I just sort of let it all get to me.
 
It's not the first time he's let the game get to him either, he talked openly about last season:
 
It's the same thing as last summer, Dave Stockton said to me 'when I see you out there you're not smiling, smile more.' When I smile it lifts the spirits and that was basically the whole turnaround from last summer was my attitude. When you start to enjoy your golf you start to play better.
 
You can read all of Porter's piece by clicking here.
 
Follow T.J. Auclair on Twitter, @tj_auclair.
March 5, 2013 - 8:56pm
Posted by:
John Holmes
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Masters jacket
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The question of who owns a green jacket from the Masters is at the center of a dispute that is now headed to trial.

A judge in Dallas has ordered an auction company to hold onto a champion's green jacket from the Masters until a trial can be held to determine its ownership.

Judge Emily Tobolowsky granted Augusta National Golf Club a temporary injunction to stop Dallas-based Heritage Auctions from selling the jacket won by Art Wall Jr. in 1959. Last month the club, which claims the jacket was stolen, was granted a temporary restraining order days before the jacket was to be auctioned.

Golf memorabilia collector Stephen Pyles says there's no proof the jacket was stolen, and disputes the club's claims that Masters jackets are supposed to remain at the club.

The Golf Buzz covered this story in detail on Sunday, and you can catch up on every aspect of it here.

The Associated Press contributed to this report.

 

March 5, 2013 - 8:34pm
Posted by:
John Holmes
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the Golf Boys
Photo by Bubba Watson via Twitter
The music and lyrics in the new Golf Boys song comes from Nashville songwriter Mat Kearney.

The new Golf Boys video, "2.Oh," has been out less than 36 hours as I write this, and it's already approaching 1 million views on YouTube. And seeing as I began my career in journalism as a film and music critic, I can tell you that my professional opinion is that this new video is even better than the first one.

The reason for that improvement is Nashville singer/songwriter Mat Kearney, who wrote the catchy music and punny lyrics for the new song. Kearney, an avid golfer who's been friends with Ben Crane for some time, was teasing Crane about the first video, and Crane challenged him to put some music where his mouth was.

"I said, 'All you guys are doing are just saying 'Oh, Oh, Oh' a bunch of times, '" Kearney told Lynn Hoppes of ESPN.com. "He said, 'Why don't you write us a good one then!' So I got this hip-hop beat and started thinking of writing puns using golfers' names. It was pretty entertaining. I sent him the song and he said the guys were freaking out about it."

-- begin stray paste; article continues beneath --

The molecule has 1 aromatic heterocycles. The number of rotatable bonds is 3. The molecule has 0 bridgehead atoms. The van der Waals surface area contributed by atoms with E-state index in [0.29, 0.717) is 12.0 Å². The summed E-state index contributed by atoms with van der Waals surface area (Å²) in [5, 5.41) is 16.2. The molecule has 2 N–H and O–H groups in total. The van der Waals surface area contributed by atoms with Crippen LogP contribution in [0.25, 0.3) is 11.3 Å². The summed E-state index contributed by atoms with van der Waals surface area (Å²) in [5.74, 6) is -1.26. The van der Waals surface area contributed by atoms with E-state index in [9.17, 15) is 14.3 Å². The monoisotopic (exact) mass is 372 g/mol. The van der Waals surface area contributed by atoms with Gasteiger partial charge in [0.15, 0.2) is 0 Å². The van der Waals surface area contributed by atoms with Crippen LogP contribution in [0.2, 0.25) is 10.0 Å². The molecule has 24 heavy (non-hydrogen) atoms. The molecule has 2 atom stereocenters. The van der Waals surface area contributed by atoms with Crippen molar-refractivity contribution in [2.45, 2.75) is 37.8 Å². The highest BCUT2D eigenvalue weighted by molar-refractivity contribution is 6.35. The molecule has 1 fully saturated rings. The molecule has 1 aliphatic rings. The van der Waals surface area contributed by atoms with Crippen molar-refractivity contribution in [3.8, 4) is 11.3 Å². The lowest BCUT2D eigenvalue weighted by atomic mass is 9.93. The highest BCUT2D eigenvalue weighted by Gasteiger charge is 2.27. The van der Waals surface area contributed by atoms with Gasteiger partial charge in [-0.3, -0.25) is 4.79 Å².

Kearney had never met any of the other Golf Boys until they covened in Dallas in December to shoot the hilarious video, which took two days to film. And while Crane, Rickie Fowler, Hunter Mahan and Bubba Watson are obviously the stars, Kearney earned a few seconds of screen time – he's the guy who takes the photo of Crane during his backswing.

Creating ''2.Oh'' wasn't any tougher than any other songwriting challenge, said Kearney, though he admitted ''it was a little hard finding words to rhyme with Louis Oosthuizen.'' But, he said, he ''started with hot wings at Stuart Applebee's and I just continued down that path.''

March 5, 2013 - 4:06pm
Posted by:
T.J. Auclair
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Do you absolutely hate having to check that favorite driver or lucky putter at the airport, fearing that it may not be in one piece once you reach your final destination?
 
Well, according to a report today by Bloomberg.com, beginning April 25, passengers on U.S. flights will be allowed to carry on -- among other things -- up to two golf clubs.
 
 
The U.S. Transportation Security Administration will let people carry small pocketknives onto passenger planes for the first time since the Sept. 11 terrorist attacks, along with golf clubs, hockey sticks and plastic Wiffle Ball-style bats.
 
The agency will permit knives with retractable blades shorter than 6 centimeters (2.36 inches) and narrower than 1/2 inch, TSA Administrator John Pistole said today at an aviation security conference in Brooklyn. The change, to conform with international rules, takes effect April 25.
 
Passengers will also be allowed to board flights with some other items that are currently prohibited, including sticks used to play lacrosse, billiards and hockey, ski poles and as many as two golf clubs, Pistole said.